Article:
Banking underwent important structural development in early modern Germany. In the process, successful moneylenders and moneychangers were transformed into private bankers. Inflation and financial crisis, accompanied by widespread coinage fraud at the outset of the Thirty Years War – the so-called Kipper und Wipperzeit (1619-23) – provided further incentive to establish trustworthy banking facilities. Private banks were built upon the assets and reputations of their owners, whereas public lending sources were tied to government and municipal bonds and mortgages on landed property. In the seventeenth and eighteenth centuries, private bankers were reluctant to risk financing the costly activities of absolutist states, which sometimes (in Prussia, notably) were self-funded ventures.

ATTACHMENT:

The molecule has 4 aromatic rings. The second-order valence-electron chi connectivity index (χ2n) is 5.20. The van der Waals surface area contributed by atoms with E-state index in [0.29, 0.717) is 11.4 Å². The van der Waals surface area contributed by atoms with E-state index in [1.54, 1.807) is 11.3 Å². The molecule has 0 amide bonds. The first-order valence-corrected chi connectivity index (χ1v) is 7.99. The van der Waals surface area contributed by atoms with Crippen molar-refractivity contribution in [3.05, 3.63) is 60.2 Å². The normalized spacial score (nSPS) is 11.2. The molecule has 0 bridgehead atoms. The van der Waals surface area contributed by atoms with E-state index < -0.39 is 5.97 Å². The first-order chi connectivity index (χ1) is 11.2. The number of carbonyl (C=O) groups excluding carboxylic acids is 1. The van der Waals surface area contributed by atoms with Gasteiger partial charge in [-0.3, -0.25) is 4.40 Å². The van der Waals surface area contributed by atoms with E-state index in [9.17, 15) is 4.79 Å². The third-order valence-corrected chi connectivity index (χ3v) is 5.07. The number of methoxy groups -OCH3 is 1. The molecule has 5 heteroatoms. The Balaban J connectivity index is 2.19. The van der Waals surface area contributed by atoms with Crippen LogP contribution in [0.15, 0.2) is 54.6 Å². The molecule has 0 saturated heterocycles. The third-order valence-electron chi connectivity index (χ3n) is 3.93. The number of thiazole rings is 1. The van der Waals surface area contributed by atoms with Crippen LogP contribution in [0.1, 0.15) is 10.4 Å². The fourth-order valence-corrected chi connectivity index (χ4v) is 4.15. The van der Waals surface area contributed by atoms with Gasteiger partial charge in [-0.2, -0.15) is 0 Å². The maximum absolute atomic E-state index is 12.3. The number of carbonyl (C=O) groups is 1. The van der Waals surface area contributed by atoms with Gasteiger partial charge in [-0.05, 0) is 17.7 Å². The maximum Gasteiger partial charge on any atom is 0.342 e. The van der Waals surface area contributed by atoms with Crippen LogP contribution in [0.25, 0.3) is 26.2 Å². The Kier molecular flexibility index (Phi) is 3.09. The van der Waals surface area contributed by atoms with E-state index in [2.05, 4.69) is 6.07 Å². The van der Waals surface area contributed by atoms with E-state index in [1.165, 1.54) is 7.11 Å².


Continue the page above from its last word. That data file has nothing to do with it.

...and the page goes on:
The banker depicted in this engraving confidently inventories his cash deposits. The papers spread on the table are, presumably, profit-bearing bills of exchange, a financial instrument used in Europe since the Middle Ages. The view through the window shows the hustle and bustle of commercial activity on the urban streets outside. Copperplate engraving by the Augsburg artist Martin Engelbrecht (1684-1756), ca. 1730.